• The global population is still growing, albeit at a reduced rate. Some countries and regions continue to experience further population growth, while others have witnessed a stabilization or begun to decrease in population size.
  • In 2021, the average fertility of the world’s population stood at 2.3 births per woman over a lifetime, having fallen from about 5 births per woman in 1950.
  • The world population might peak at around 10.4 billion in 2086.


Reasons of Growth in Population :

  • Higher birth rate: We have been successful in declining the death rates but the same cannot be said for birth rates.
  • Fertility rate: is much higher compared to other countries.
  • Early Marriage and Universal Marriage System: Getting married at a young age prolongs the childbearing age. Also, in India, marriage is a sacred obligation and a universal practice, where almost every woman is married at reproductive age.
  • Poverty and Illiteracy: Another factor for the rapid growth of the population is poverty. Impoverished families have this notion that more the members in the family, the more will be the numbers to earn income. Some feel that more children are needed to look after them in their old age. Also, hunger can be the cause of death of their children and hence the need for more children. Indians still lag behind the use of contraceptives and birth control methods. Many of them are not willing to discuss or are totally unaware of them. Illiteracy is thus another cause of overpopulation.
  • Age old cultural norm: Sons are the bread earners of families in India. This age-old thought puts considerable pressure on the parents to produce children till a male child or the required number of male children are born (This is called Son Meta preference).
  • Illegal migration: Last but not the least, we cannot ignore the fact that illegal migration is continuously taking place from Bangladesh and Nepal leading to increased population density.
  • Lack of awareness: about family planning and its benefits, government schemes related to family welfare like free birth control measures leading to unwanted pregnancies and ultimately population growth.

Negative Implications of Population Growth :

  • Poor achievement of SDGs: Sustained high fertility and rapid population growth present challenges to the achievement of sustainable development. The necessity of educating growing numbers of children and young people, for example, draws resources away from efforts to improve the quality of education.
  • Unemployment: Generating employment for a huge population in a country like India is very difficult. The number of illiterate persons increases every year. The unemployment rate is thus showing an increasing trend.
  • Pressure on infrastructure: The development of infrastructural facilities is unfortunately not keeping pace with the growth of the population. The result is a lack of transportation, communication, housing, education, healthcare etc. There has been an increase in the number of slums, overcrowded houses, traffic congestion etc.
  • Manpower utilization: The number of jobless people is on the rise in India due to economic depression and slow business development and expansion activities. It has also caused India to be the home of the largest force of Gig Workers in the world and large informal economy. This ultimately leads to poor or stagnant living standards, slow progress in Human Capital Development and Social Mobility for a large section of society.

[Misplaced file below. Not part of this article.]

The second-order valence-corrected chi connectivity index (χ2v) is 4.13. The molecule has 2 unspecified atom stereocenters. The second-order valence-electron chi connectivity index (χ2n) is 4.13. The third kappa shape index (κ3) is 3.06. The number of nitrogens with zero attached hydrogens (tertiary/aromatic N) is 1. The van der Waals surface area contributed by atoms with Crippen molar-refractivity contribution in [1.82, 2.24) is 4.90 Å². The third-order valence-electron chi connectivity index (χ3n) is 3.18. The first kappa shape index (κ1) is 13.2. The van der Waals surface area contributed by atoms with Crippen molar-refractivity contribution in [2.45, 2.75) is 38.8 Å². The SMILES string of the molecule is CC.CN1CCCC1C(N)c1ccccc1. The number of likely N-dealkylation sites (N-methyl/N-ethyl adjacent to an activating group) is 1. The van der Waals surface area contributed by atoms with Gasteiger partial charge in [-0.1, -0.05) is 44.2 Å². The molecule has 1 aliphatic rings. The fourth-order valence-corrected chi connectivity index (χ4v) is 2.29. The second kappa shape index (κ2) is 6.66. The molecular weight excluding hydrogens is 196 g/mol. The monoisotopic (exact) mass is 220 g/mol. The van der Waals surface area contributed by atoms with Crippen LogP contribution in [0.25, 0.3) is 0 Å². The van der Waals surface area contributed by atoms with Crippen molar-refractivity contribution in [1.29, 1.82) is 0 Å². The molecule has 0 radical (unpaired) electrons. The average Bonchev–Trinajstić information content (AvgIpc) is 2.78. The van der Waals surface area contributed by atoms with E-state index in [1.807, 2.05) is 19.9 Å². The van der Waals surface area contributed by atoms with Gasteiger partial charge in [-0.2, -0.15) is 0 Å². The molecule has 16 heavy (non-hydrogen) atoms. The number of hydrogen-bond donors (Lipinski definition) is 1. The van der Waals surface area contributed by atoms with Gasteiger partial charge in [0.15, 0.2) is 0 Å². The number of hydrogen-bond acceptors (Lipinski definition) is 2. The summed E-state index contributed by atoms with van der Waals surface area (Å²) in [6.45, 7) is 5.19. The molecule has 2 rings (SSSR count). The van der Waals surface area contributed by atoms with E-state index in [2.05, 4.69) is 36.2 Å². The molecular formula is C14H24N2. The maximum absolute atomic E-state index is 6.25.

• Faster and inefficient resource utilization: Land areas, water resources, forests are over exploited. There is also scarcity of resources.
  • Decreased production and increased costs: Food production and distribution have not been able to catch up with the increasing population and hence the costs of production have increased. Inflation is the major consequence of overpopulation.
  • Inequitable income distribution: In the face of an increasing population, unequal distribution of income and inequalities within the country widen.
  • Increasing divergence in the representation of different states in Parliament of India: higher population growth in north Indian states as compared to southern states has led to the freezing of the number of seats in parliament till 2026. This has caused a political tussle between less developed northern and largely developed southern Indian states.

Steps taken by the Government :

  • After independence, a Population Policy Committee was created in 1952 which suggested the appointment of a Family Planning Research and Programmes Committee in 1953.
  • The Central Family Planning Board was created in 1956 which emphasized sterilization. Up till the 1960s a rigid policy was not adopted to arrest the fast growth of the population. The policy framed in 1951-52 was ad hoc in nature, flexible, and based on a trial and error approach.
  • The New Population Policy, 1977: The Government of India introduced first National Population Policy in 1976, which focussed on reducing birth rate, lowering infant mortality rate and improving the standard of life.
  • The National Population Policy 2000: provided a comprehensive framework to provide the reproductive and health needs of the people of India for the next ten years.
  • Mission Parivar Vikas (MPV), 2016: Under the scheme, innovative strategies like the distribution of Nayi Pehel kits, Saas Bahu Sammelan, and Saarthi vans are helping in reaching out to the community and initiating dialogues on family planning and healthy birth spacing, and the importance of small families.
  • Raising the marriage age for girls: Recently, the Government proposed the Prohibition of Child Marriage (Amendment) Bill, 2021, which seeks to raise the age of legal marriage for women from 18 to 21, which would further help in reducing fertility rates.